Groups placing water, food in the desert, or aiding detainees after release, have one common goal: no more deaths of migrants crossing illegally into the US More

Video At AIDS Conference, Prevention Pill Stirs Excitement

Truveda shows promise, spurring debate over access and other approaches More

Featured Videos

Your JavaScript is turned off or you have an old version of Adobe's Flash Player. Get the latest Flash player.
Treatment for Childhood Epilepsy Heats up Medical Marijuana Debatei
X
Shelley Schlender
July 24, 2014 6:43 PM
In the United States, marijuana is classed as an illegal drug by the federal government. But nearly half the states have legalized it, to some degree. Proponents say some strains of marijuana might have exceptional health benefits, for treating pain or inflammation in chronic conditions such as cancer, multiple sclerosis and epilepsy. Shelley Schlender reports on a strain of medical marijuana developed in Colorado that is reputed to reduce seizures in childhood epilepsy
Video

Video Treatment for Childhood Epilepsy Heats up Medical Marijuana Debate

In the United States, marijuana is classed as an illegal drug by the federal government. But nearly half the states have legalized it, to some degree. Proponents say some strains of marijuana might have exceptional health benefits, for treating pain or inflammation in chronic conditions such as cancer, multiple sclerosis and epilepsy. Shelley Schlender reports on a strain of medical marijuana developed in Colorado that is reputed to reduce seizures in childhood epilepsy
Video

Video Airbus Adds Metal 3D Printed Parts to New Jets

By the end of this year, European aircraft manufacturing consortium Airbus plans to deliver the first of its new, extra-wide-body passenger jets, the A350-XWB. Among other technological innovations, the new plane will also incorporate metal parts made in a 3-D printer. VOA's George Putic has more.
Video

Video Death Toll From Israel-Gaza Conflict Surpasses 700

Gaza officials say a shelling hit a compound housing a United Nations-run school in the Gaza Strip, killing more than a dozen people, during an Israeli offensive in the area. Heavy fighting between the Israeli military and Hamas militants continued on Thursday, pushing up the death toll. So far, more than 730 Palestinians and 35 Israelis have been killed in the conflict. VOA's Scott Bobb has the latest from Jerusalem.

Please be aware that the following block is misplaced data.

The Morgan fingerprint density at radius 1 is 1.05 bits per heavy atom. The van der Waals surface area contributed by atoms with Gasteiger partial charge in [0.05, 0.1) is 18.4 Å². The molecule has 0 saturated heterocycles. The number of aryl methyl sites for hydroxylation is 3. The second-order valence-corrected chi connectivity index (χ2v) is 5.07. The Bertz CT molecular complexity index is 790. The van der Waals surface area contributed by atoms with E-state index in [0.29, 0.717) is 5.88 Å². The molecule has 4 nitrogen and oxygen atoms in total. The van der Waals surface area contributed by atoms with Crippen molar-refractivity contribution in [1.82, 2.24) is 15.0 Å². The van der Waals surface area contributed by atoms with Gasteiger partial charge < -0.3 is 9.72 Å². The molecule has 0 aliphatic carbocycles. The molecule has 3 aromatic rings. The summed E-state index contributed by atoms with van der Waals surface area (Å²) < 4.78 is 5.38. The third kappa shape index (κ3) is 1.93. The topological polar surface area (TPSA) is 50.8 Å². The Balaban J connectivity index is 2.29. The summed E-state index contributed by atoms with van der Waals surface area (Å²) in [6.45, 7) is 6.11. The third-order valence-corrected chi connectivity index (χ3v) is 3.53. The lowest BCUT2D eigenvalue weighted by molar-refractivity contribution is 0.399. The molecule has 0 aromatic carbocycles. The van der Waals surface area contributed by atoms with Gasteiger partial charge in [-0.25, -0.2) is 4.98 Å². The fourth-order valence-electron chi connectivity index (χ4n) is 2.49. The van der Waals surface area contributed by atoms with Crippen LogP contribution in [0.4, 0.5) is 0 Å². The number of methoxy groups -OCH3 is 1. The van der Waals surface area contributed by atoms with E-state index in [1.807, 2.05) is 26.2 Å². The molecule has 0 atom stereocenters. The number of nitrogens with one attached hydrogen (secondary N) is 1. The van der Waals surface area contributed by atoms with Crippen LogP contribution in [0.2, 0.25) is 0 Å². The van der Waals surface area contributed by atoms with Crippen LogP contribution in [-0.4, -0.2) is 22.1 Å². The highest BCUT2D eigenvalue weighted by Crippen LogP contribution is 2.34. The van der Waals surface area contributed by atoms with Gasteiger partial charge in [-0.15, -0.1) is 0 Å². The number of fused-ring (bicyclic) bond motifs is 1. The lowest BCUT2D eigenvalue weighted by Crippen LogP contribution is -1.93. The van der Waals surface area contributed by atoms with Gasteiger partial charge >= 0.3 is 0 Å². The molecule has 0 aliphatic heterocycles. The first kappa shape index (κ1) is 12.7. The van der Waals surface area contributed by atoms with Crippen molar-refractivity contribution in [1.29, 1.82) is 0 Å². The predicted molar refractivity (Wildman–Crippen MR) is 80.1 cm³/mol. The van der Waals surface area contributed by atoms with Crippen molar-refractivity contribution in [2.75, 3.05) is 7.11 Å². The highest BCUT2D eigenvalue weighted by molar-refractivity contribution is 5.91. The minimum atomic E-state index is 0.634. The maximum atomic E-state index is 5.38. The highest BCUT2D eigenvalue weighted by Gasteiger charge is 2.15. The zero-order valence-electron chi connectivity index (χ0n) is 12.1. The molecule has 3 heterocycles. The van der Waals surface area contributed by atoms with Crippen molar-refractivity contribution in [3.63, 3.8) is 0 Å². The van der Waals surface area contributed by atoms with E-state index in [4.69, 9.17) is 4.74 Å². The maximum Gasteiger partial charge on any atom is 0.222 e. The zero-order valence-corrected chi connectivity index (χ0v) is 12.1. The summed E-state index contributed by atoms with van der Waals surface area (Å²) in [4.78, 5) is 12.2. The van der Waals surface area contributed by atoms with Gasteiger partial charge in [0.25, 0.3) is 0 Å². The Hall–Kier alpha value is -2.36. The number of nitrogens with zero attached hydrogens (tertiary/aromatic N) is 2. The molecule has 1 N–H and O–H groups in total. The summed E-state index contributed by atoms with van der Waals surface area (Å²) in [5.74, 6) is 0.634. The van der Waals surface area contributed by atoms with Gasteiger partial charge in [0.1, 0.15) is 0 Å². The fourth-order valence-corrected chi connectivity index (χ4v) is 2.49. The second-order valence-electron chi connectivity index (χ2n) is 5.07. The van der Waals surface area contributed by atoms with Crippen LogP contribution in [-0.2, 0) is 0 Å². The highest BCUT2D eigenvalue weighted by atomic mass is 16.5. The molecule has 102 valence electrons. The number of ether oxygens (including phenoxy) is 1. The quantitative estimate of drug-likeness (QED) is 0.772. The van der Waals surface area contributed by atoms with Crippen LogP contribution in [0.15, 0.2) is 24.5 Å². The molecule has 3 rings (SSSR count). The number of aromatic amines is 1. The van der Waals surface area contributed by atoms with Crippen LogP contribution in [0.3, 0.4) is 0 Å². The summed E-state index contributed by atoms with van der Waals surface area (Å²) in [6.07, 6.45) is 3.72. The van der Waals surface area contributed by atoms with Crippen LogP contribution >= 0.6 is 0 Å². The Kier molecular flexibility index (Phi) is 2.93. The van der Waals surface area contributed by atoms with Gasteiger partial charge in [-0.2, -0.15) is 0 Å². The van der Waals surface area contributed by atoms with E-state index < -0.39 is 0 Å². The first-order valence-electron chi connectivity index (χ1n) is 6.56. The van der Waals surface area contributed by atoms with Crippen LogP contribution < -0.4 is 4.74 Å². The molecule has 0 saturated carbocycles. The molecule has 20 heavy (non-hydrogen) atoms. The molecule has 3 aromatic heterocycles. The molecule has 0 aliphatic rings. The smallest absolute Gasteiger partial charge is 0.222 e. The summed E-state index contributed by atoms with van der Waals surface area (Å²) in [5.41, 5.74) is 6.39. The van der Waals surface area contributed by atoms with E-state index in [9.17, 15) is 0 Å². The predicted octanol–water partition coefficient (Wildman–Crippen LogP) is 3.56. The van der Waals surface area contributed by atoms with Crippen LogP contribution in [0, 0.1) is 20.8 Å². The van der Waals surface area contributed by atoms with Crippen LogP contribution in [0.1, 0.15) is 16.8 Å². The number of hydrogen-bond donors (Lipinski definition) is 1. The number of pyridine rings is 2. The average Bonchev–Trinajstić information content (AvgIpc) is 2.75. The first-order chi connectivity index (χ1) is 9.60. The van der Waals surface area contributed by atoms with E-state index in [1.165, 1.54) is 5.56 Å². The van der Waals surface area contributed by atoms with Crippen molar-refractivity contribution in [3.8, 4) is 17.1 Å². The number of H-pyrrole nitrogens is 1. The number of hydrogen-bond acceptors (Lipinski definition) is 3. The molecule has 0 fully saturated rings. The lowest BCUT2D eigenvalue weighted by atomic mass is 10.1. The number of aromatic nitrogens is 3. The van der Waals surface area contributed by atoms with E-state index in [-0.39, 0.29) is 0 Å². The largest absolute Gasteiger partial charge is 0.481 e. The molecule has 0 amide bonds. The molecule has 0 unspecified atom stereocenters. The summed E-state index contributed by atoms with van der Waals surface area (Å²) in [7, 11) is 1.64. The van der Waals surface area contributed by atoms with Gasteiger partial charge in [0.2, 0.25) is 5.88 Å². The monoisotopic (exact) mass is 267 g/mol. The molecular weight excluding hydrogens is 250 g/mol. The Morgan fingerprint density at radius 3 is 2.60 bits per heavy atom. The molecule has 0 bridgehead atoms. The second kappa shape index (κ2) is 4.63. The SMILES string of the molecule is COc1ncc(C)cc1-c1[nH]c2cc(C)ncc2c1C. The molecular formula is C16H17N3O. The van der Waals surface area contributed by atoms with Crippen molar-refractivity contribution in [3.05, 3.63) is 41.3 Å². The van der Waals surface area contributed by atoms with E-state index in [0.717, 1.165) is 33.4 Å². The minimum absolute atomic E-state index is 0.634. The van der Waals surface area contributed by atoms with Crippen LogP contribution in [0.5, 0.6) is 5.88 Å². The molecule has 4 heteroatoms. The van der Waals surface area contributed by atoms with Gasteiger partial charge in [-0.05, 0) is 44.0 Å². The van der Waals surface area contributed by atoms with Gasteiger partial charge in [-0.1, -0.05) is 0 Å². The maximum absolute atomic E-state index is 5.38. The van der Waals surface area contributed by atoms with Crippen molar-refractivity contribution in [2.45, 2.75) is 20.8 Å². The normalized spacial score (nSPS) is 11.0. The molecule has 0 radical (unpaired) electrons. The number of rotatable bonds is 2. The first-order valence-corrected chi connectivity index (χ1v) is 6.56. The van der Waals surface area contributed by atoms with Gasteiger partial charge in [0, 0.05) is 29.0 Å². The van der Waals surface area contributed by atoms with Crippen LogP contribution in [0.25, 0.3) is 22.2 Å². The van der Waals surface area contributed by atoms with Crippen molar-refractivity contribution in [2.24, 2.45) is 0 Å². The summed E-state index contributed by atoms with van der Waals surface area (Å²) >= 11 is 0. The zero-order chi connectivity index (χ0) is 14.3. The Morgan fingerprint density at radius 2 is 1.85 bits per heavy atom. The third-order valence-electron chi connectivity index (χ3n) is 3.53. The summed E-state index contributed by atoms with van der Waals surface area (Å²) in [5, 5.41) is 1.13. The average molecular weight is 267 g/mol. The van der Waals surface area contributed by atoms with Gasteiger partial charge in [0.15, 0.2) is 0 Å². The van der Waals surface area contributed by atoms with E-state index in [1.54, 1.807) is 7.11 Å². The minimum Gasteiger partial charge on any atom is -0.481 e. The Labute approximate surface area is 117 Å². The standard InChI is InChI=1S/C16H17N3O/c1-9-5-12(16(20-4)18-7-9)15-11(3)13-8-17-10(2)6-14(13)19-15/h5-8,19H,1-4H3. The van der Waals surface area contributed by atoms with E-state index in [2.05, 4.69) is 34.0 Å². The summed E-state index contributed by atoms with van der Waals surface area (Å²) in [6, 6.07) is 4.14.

Video

Video AIDS Conference Welcomes Exciting Developments in HIV Treatment, Prevention

Significant strides have been made in recent years toward the treatment and prevention of HIV, the virus that causes AIDS. This year, at the International AIDS Conference, the AIDS community welcomed progress on a new pill that may prevent transmission of the deadly virus. VOA’s Anita Powell reports from Melbourne, Australia.
Video

Video Israel Targets Gaza Supply Tunnels

The Israeli military has launched a ground operation in Gaza to destroy the myriad tunnels that may have been used to smuggle weapons to Hamas. VOA's Zlatica Hoke reports that could mean more hardship for the people of Gaza, who obtain some of their essential supplies through these underground passages
Video

Video Researchers Target Low-Cost Avatar Technology

Scientists at the University of Southern California Institute for Creative Technologies say 3-dimensional representations could revolutionize social media. Elizabeth Lee has more from Los Angeles.
Video

Video IAEA: Iran Turns its Enriched Uranium Into Less Harmful Form

Iran has converted its stockpiles of enriched uranium into a less dangerous form that is more difficult to use for nuclear weapons, according to the United Nations’ Atomic Energy Agency. The move complies with an interim deal reached with Western powers on Iran's nuclear program last year, in exchange for easing of sanctions. Henry Ridgwell reports for VOA from London.
Video

Video In Cambodia, HIV Diagnosis Brings Deadly Shame

Although HIV/AIDS is now a treatable condition, a positive diagnosis is still a life altering experience. In Cambodia, people living with HIV are often disowned by friends, family and the community. This humiliation can be unbearable. We bring you one Cambodian woman’s struggle to overcome a life tragedy and her own HIV positive diagnosis.

AppleAndroid